Threats to the Future of Capitalism: An Undergraduate Perspective

A lot can happen in two decades.  As a college student, the next two decades will be particularly important for me. I am looking forward to graduation, graduate school, finding a job, and starting a family.

What I and many of my peers seldom think about when it comes to our futures, however, is what the state of our economy will be when we begin establishing ourselves and the rest of our lives.  Truly, our economy and capitalistic enterprise will be a defining factor in how we study, work, and live within the next twenty years.

The Wall Street Journal surveyed various industry experts last November on current economic issues.  Notably, they took considerable effort to pose and answer the question, “What will be the biggest challenge to capitalism in the next two decades—and what should be done about it?”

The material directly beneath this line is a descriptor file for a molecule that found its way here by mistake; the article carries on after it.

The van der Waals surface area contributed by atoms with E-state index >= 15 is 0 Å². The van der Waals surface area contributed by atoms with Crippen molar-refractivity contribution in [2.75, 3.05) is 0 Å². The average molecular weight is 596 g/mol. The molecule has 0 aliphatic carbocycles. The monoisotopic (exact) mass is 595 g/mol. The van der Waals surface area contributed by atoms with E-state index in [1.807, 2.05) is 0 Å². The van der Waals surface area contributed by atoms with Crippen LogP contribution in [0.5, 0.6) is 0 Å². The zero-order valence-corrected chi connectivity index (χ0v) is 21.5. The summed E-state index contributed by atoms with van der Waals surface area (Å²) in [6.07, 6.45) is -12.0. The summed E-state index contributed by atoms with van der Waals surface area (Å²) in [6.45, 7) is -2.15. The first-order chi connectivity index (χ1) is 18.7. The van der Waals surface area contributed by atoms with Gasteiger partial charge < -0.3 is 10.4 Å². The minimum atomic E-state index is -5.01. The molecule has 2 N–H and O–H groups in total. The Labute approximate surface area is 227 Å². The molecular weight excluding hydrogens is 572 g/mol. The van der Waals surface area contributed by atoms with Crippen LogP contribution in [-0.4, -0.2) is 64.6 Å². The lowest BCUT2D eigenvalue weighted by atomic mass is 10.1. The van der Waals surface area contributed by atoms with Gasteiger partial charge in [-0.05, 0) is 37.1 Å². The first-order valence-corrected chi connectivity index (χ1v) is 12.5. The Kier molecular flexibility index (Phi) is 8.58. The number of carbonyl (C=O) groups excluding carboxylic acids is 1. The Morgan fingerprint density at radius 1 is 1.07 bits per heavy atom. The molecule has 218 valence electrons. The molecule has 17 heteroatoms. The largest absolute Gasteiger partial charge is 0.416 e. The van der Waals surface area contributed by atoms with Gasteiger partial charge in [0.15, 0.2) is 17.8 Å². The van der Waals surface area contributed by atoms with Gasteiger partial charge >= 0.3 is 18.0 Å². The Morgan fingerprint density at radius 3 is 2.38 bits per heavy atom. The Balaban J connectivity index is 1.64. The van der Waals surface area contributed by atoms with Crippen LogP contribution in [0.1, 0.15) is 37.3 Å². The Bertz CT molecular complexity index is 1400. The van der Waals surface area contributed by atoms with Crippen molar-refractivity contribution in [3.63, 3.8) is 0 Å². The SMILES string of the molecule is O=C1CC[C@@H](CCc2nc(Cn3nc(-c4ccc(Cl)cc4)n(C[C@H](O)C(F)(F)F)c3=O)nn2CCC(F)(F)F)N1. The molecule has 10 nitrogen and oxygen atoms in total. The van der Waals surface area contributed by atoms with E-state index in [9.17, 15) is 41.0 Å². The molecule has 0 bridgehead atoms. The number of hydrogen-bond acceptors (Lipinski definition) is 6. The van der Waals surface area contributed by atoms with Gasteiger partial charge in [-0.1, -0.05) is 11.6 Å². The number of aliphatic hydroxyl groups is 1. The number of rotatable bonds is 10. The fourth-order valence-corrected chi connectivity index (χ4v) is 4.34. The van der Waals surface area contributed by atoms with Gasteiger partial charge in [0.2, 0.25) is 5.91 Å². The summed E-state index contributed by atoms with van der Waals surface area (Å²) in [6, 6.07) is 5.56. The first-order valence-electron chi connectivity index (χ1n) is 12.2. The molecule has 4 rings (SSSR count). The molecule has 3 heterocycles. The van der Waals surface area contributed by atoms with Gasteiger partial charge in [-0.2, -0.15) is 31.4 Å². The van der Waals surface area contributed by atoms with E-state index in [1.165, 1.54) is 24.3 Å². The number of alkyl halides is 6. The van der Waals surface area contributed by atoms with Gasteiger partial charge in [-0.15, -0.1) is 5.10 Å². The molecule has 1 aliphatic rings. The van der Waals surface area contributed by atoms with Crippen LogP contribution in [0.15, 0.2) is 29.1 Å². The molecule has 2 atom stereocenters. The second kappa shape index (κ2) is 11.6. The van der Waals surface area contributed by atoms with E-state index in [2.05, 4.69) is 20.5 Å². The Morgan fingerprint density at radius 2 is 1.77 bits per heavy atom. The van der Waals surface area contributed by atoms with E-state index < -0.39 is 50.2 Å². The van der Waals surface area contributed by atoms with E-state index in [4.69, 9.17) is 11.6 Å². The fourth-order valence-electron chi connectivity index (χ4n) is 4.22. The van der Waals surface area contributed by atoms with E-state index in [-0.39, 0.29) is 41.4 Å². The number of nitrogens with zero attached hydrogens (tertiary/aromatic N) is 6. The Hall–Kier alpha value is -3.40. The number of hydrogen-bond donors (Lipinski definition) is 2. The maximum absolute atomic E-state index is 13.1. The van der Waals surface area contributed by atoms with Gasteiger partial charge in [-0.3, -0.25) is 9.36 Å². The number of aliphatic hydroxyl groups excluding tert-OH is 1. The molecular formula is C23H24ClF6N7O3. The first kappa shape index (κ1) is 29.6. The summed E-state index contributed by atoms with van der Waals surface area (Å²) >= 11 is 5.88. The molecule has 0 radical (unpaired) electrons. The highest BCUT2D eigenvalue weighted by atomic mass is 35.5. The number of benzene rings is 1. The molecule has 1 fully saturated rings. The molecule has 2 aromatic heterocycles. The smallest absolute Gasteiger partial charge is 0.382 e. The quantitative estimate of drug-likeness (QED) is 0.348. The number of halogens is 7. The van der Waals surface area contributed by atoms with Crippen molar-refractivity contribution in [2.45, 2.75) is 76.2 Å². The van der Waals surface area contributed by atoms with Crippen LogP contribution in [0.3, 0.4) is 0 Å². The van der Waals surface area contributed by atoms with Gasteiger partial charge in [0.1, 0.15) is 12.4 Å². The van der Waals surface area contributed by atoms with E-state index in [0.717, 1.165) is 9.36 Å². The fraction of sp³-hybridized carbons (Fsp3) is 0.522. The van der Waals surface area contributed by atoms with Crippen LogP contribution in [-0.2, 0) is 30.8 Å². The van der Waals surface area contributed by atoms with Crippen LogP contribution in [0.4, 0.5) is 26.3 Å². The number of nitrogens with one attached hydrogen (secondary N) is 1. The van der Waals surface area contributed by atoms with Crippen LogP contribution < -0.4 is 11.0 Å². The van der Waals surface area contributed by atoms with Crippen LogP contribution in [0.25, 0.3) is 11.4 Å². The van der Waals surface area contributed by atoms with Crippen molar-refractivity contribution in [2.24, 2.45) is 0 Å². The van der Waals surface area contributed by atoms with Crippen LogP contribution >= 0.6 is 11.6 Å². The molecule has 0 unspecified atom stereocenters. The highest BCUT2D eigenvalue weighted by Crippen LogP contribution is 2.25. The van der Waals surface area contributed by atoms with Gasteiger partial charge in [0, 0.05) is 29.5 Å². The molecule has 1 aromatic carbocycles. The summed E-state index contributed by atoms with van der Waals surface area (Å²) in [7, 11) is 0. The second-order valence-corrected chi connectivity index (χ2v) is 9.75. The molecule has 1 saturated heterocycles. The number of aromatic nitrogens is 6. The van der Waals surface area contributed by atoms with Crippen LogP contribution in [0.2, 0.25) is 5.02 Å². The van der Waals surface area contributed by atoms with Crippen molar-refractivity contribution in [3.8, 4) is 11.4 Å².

Experts from various industries outlined several threats concerning capitalism from foreign ownership to growing internal imbalances.  They also proposed solutions to address these threats. What I found most resonating was an appeal to remarry morals and the market.  Indeed, nothing matters so much in preserving capitalism as preserving the ethics behind it.

What I found most resonating was an appeal to remarry morals and the market.  Indeed, nothing matters so much in preserving capitalism as preserving the ethics behind it.

 

Things like expanded government definitely won’t save us, but neither will capitalism and free enterprise—in the long run—without the ethics behind it.  Are we only touting our Judeo-Christian ideals or truly believing and living them?  Are we motivated by prestige and success or compassion and justice?

Even in our youth, this debate is absolutely critical to understanding and pursuing our future.  If anything, Capitalism is a promise.  It’s neither complete security nor a fool-proof guarantee, but it is assurance that my generation will have a chance to earn and spend responsibly and live fully, whatever the experts may suggest.

 

 

Anlan Cheney

 

 

Anlan Cheney is from Nebraska. She is a junior at Oklahoma Wesleyan University studying Communication Arts.

 

 

 

 

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